Managing property can be a daunting task if you have no idea what you are doing. But a few helpful tips can ease the process along the way. Making sure you have done your due diligence can save many hours and lots of money, which can help your budgeting bottom line.
Know your Property
You don’t just need to know how many bedrooms and bathrooms your property has (yes that stuff is important too), but get to know the surrounding area. What are the schools like? Is highway access close by? Are a variety of fabulous restaurants within a 30-minute drive of the property? How far away is the nearest department store and grocery stores? How far away are medical facilities? These are the questions your potential tenants want to know when relocating to a new house. Have these answers ready to go before meeting potential tenants.
Monthly Costs are Important too
They also want to know stuff about the property itself. This is where the bedroom/bathroom numbers come in handy. Are the appliances included with the property as part of the rent? What utilities are included in the monthly cost to the management company (rent) and which utilities will the tenants be responsible for each month? Tenants also want to know what the average costs are each month, so make sure to have some of these numbers ready when screening tenants. If the gas is $400 a month in the winter, be ready to have that hard conversation rather than surprising your new tenants with high utility bills, which might cause them to run out in the night.
Prospective tenants are not only looking at property’s overall location, but what benefits are included each month. Is the unit part of a larger complex with fitness and recreational facilities available and is there an extra cost to use these? Are there limitations to yard decorations or window furnishings? (Some property managers only allow certain colors to be shown outside the properties). Who do they call if there is damage or a repair that needs to be made? You want to make sure that potential tenants have all this information before signing a contract with you for the property.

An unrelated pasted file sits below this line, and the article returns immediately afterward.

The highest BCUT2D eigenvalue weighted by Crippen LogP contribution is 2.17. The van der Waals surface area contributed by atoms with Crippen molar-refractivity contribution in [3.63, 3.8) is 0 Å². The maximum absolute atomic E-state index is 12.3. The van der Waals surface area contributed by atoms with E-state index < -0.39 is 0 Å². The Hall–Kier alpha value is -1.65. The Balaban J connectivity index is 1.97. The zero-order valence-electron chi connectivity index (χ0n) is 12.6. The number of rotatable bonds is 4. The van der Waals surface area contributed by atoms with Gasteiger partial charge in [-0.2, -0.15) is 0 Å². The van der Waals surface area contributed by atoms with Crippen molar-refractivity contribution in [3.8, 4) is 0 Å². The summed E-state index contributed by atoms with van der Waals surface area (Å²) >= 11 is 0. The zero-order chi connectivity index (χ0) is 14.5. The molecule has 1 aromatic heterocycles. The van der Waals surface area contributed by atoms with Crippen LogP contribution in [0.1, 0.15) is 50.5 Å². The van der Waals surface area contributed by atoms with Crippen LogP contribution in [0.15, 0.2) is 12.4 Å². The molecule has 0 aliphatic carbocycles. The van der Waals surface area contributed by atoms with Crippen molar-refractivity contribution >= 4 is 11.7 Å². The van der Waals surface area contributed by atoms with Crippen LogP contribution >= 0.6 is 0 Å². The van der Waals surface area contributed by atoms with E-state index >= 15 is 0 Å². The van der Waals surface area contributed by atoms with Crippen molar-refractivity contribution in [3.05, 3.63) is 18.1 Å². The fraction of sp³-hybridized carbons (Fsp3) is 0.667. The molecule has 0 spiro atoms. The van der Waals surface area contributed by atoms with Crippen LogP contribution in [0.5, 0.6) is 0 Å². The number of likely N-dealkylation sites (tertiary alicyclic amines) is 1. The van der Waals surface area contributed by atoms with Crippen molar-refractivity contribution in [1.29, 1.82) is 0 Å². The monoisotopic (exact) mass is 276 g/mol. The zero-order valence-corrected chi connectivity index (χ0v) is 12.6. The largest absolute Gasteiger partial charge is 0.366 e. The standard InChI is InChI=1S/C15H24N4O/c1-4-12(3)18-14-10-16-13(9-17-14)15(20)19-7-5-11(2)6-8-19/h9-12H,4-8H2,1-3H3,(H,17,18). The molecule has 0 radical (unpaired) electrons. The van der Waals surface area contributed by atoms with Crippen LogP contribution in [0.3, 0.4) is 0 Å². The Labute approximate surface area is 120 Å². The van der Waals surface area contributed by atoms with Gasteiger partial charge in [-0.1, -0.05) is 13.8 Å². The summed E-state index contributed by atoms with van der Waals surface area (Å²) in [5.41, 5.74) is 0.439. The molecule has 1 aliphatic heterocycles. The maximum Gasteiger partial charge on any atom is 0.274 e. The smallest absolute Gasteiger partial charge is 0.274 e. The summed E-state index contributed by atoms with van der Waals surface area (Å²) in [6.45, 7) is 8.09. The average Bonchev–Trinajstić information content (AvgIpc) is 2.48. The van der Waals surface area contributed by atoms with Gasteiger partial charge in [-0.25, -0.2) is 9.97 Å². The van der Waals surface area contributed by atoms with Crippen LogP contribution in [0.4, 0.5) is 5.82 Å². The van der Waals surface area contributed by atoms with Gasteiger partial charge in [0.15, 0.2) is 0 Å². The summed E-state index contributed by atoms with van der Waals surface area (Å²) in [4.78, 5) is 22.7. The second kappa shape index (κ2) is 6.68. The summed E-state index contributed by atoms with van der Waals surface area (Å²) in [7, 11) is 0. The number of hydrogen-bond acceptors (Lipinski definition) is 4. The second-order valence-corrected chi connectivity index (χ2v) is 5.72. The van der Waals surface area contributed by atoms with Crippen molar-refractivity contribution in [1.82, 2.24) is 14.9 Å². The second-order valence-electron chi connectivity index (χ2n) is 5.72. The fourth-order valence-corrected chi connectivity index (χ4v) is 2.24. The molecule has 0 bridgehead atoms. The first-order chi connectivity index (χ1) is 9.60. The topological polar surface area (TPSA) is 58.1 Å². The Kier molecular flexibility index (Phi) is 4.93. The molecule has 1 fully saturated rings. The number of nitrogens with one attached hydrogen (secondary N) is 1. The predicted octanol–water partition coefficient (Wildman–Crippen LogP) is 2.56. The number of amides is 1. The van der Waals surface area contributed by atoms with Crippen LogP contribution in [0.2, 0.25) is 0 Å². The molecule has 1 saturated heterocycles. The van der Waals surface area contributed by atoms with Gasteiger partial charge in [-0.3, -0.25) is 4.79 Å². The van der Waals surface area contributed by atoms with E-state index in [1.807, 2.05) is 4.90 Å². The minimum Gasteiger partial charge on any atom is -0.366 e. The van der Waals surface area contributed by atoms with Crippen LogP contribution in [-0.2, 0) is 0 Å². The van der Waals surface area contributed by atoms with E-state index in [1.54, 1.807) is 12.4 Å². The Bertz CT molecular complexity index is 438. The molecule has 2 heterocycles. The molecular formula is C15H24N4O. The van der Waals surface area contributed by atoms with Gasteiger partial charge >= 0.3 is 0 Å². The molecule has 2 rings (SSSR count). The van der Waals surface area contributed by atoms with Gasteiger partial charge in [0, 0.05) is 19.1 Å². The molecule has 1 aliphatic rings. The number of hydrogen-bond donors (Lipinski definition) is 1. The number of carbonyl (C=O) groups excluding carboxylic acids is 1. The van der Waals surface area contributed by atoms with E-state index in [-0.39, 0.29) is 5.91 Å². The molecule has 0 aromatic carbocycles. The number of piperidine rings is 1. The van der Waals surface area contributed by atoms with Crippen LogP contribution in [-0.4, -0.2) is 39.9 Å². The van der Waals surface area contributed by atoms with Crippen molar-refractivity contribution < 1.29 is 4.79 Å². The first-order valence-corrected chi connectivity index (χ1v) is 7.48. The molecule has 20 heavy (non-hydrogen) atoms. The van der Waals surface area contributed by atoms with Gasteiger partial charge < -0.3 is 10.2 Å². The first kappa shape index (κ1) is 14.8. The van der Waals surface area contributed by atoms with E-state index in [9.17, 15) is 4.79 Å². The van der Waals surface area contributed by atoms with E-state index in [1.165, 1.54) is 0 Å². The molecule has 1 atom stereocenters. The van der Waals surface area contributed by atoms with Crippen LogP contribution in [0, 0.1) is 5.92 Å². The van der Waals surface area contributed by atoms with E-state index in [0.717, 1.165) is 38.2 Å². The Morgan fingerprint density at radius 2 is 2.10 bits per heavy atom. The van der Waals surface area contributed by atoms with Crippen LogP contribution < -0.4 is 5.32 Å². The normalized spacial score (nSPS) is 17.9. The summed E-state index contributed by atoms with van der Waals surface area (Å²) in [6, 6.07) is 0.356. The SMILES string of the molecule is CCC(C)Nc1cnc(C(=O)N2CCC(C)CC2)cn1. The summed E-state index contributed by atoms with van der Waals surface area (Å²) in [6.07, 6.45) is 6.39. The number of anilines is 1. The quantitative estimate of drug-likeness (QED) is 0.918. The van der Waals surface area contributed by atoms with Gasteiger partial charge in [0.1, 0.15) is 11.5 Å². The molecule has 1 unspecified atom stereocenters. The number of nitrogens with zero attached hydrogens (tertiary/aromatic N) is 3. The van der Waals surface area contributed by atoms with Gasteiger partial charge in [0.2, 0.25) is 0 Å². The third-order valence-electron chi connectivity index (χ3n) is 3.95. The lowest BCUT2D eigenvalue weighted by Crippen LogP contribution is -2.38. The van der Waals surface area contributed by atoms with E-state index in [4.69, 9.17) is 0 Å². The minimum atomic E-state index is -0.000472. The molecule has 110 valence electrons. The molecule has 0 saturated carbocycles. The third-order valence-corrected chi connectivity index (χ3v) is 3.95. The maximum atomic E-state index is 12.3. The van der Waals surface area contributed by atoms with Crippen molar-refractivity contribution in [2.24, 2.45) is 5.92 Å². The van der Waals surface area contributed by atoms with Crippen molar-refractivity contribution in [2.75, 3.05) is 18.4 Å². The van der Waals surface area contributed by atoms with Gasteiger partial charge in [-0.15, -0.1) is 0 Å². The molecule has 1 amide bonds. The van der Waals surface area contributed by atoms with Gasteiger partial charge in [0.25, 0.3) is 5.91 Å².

Keep it Organized
This is a lot of stuff to keep track of, and it can get overwhelming if you are managing more than one property. Imagine having to keep track of all that information but for 10 different properties in 10 different towns. Using some type of landlord software to keep all this stuff organized would be a must at this point. Even if you are only managing a couple of properties, maintaining organization is going to be key if you plan on making money on this venture.
In addition to managing all the properties, you might have some instances where you need to take legal action. Having a personal injury lawyer for accidents on the property would also be a smart move. Making sure your tenants have renters insurance (ask for proof) and that you have property insurance in addition to liability insurance can save you thousands in potential lawsuits for issues associated with the property. Check your local regulations for property management to ensure you have met their rules before renting or leasing to any tenants.
It sounds like a huge task to undertake, but once you get yourself organized and are ready to bring in tenants, it can be a moneymaker to fund your retirement. It just takes a little work on the front end to make sure all your work will pay off in the end.